We’re thrilled to spread the word that one of our innovative resident companies, LivOnyx, has been named one of five 2019 winners in the Massachusetts Life Sciences Center (MSLC) Massachusetts Next Generation Initiative. LivOnyx will receive $87,500 in funding, as well as access for a year to a network of executive coaches.
“This exciting recognition highlights our belief that achieving your goals doesn’t happen in isolation” said LivOnyx President and Co-Founder, Carmela Mascio. “The LivOnyx team has greatly benefitted by partnering with MLSC, and our team absolutely plans to maximize the partnerships and connections we’re building through MassNextGen.”
MassNextGen: Advancing gender equity in Bay State life sciences
This is the second year of MassNextGen, a 5-year commitment exceeding $2 million in funding to help ensure gender parity in the next generation of life sciences entrepreneurs. Each year, following a competitive program, the winning women-led early-stage life science companies receive a year-long customized package of support.
This support package includes non-dilutive grant funding as well as access to a network of seasoned executive coaches. Drawn from the Massachusetts life sciences ecosystem, these advisors will help LivOnyx and the other winning companies refine their business strategies and effectively raise capital.
Founded in 2016, LivOnyx is developing a novel, fully automated rapid hand disinfection system to reduce healthcare associated infections using thinSpray™—its patented application technology and proprietary antiseptic.
The transfer of pathogens from the hands of healthcare workers to patients is a significant cause of healthcare associated infections, and hand hygiene compliance is a serious challenge in healthcare environments. Laboratory studies have demonstrated that the LivOnyx system rapidly inactivates a wide range of pervasive and resistant bacteria as well as robust spores of Clostridium difficile.
“Of course, the grant funds will be instrumental in continuing to drive our science forward and help to secure additional intellectual property,” remarked Mascio. “As a first-time entrepreneur and business owner, the executive coaching will enable me to focus on improving my leadership impact and effectiveness in addressing current opportunities and potential future challenges, while maintaining authenticity of self.”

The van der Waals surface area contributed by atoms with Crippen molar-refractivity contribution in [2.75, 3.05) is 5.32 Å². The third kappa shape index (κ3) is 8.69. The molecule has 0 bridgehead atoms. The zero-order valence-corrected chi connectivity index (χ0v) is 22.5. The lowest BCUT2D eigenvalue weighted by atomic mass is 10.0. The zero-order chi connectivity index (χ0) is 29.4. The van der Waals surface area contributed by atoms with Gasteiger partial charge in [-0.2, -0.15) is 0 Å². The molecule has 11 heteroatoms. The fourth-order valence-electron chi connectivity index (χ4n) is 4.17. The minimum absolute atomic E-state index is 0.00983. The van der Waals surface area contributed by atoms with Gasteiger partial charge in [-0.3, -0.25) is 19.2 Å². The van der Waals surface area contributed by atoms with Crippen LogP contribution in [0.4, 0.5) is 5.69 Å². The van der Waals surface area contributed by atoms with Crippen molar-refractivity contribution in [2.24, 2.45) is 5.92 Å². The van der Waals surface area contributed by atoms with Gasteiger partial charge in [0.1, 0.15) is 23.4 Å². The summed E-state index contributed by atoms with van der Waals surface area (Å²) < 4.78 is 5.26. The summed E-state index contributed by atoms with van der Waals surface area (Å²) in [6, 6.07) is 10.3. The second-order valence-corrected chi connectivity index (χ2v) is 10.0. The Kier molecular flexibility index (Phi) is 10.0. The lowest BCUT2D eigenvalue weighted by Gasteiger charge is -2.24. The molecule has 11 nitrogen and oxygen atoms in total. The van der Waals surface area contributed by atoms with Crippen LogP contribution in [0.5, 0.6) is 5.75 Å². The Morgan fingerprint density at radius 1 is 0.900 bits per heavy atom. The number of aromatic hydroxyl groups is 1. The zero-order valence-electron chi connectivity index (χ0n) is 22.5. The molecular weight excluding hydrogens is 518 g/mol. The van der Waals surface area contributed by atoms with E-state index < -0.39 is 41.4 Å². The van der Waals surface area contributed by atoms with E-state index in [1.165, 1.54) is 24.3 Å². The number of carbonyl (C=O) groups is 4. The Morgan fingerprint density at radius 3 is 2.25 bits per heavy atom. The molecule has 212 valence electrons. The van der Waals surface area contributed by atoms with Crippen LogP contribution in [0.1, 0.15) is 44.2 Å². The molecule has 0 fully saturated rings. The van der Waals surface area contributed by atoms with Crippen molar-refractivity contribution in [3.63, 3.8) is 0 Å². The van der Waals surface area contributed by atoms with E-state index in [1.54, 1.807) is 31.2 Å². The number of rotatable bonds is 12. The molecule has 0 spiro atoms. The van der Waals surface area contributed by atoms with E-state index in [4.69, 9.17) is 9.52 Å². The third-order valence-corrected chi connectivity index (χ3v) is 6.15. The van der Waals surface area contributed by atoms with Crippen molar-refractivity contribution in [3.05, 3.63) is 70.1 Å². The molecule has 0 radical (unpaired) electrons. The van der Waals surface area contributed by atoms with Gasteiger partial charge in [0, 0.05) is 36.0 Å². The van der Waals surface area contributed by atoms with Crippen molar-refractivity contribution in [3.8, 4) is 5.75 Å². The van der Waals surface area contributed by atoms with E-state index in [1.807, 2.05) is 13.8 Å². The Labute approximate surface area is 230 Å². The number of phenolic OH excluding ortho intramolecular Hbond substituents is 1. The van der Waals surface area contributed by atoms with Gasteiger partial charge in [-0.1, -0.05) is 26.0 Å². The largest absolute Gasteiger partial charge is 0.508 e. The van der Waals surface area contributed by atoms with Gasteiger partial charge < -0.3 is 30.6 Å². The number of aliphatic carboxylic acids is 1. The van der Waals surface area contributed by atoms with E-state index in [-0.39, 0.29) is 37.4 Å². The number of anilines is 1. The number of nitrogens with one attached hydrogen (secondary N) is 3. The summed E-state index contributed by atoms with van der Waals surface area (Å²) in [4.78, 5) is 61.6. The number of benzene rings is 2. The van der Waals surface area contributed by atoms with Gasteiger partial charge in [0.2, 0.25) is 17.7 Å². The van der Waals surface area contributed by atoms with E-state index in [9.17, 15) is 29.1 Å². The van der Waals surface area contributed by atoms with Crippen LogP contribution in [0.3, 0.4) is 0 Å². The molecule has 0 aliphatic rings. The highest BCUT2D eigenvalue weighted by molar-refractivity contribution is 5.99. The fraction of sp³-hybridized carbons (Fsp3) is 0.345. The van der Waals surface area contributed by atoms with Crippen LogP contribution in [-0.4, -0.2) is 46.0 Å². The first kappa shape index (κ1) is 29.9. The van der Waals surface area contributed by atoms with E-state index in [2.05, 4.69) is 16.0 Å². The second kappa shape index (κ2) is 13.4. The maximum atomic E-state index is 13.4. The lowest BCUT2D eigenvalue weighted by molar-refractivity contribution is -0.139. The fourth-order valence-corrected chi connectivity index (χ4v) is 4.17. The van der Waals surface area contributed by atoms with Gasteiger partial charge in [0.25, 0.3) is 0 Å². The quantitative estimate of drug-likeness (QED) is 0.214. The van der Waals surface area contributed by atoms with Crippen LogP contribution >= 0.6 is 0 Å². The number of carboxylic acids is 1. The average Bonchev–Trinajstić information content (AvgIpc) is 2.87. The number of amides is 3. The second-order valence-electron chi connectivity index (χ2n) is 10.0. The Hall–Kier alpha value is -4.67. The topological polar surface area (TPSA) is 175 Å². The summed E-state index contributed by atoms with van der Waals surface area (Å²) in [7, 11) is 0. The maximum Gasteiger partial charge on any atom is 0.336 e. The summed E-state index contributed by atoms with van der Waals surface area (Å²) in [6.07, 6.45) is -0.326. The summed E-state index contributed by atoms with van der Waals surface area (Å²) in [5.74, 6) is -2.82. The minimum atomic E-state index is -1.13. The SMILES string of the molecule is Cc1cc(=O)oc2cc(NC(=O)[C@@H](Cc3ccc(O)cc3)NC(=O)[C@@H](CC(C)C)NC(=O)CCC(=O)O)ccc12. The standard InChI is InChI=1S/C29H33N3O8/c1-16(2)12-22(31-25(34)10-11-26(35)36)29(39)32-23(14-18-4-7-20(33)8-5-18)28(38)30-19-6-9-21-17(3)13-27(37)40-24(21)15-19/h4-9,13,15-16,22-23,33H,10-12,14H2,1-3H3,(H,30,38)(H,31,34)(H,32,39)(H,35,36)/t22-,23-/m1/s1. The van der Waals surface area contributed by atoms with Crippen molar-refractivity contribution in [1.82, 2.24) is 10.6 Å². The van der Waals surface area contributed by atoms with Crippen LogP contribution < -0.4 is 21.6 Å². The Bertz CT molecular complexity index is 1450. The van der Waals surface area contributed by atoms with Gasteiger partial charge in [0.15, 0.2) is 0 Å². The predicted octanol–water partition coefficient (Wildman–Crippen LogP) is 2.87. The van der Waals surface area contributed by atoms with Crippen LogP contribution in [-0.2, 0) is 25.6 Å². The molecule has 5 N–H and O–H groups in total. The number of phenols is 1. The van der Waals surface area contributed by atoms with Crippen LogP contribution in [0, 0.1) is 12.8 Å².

Mascio expanded on the importance of the relationships created and nurtured through MassNextGen: “Being surrounded by other successful first-time and serial entrepreneurs will position LivOnyx to gain a better understanding of how to cultivate a rich, diverse, supportive, and effective corporate culture that prides itself on making each day better for patients and healthcare workers, while having fun at work along the way.”
“What is possible in Massachusetts”
Massachusetts Lieutenant Governor Karyn Polito announced the winners at a celebration at Sanofi in Cambridge. In her remarks she said, “The work and research of these female entrepreneurs and their respective companies represents what is possible in Massachusetts when we work together to provide critical capital funding and supports to help female leaders thrive and build successful empires.”
MLSC President and CEO Travis McCready added, “We are setting the imperative of establishing Massachusetts as the most equitable and diverse life sciences ecosystem in the country.”
Working hard to level the playing field…
The mass.gov announcement about this year’s MassNextGen awards called out some eye-opening statistics on gender equity in the life sciences C-Suite:
According to Babson College’s The Diana Project report “Women Entrepreneurs 2014: Bridging the Gender Gap in Venture Capital,” only 15 percent of the companies receiving venture capital investment had a woman on the executive team from 2011-2013. Only 3 percent of total venture capital dollars in the U.S. went to companies with a female CEO and it is hardest for female executives to attain seed-stage funding.
Carmela Mascio takes a long view of the challenge. “I’m passionate about working with youth, especially girls, to get them excited about a future in STEM. It’s incredibly powerful to witness those ‘A-ha!’ moments and hear girls exclaim, ‘I can’t wait to be a scientist someday!’”
“However,” she continued, “we have a long way to go in ensuring the work environment for aspiring female STEM employees will embrace them and view them as equals at all levels. Women continue to be woefully underrepresented in the life sciences and healthcare, and particularly in leadership positions. I believe the MLSC and MassNextGen are playing a vital role in effecting change and evolving the STEM landscape.”
… and shining the spotlight a little brighter on Lowell.
“Anytime an M2D2 resident company receives recognition for their innovation, it reminds the life sciences community that exciting, important work is happening here in Lowell, out of the Boston/Cambridge spotlight,” said M2D2 Director of Operations Mary Ann Picard. “Carmela and LivOnyx winning MassNextGen is extra-special, because a Lowell-based company is being recognized and being supported not only as a life sciences leader, but also a leader in the work needed to foster gender equity in this arena.”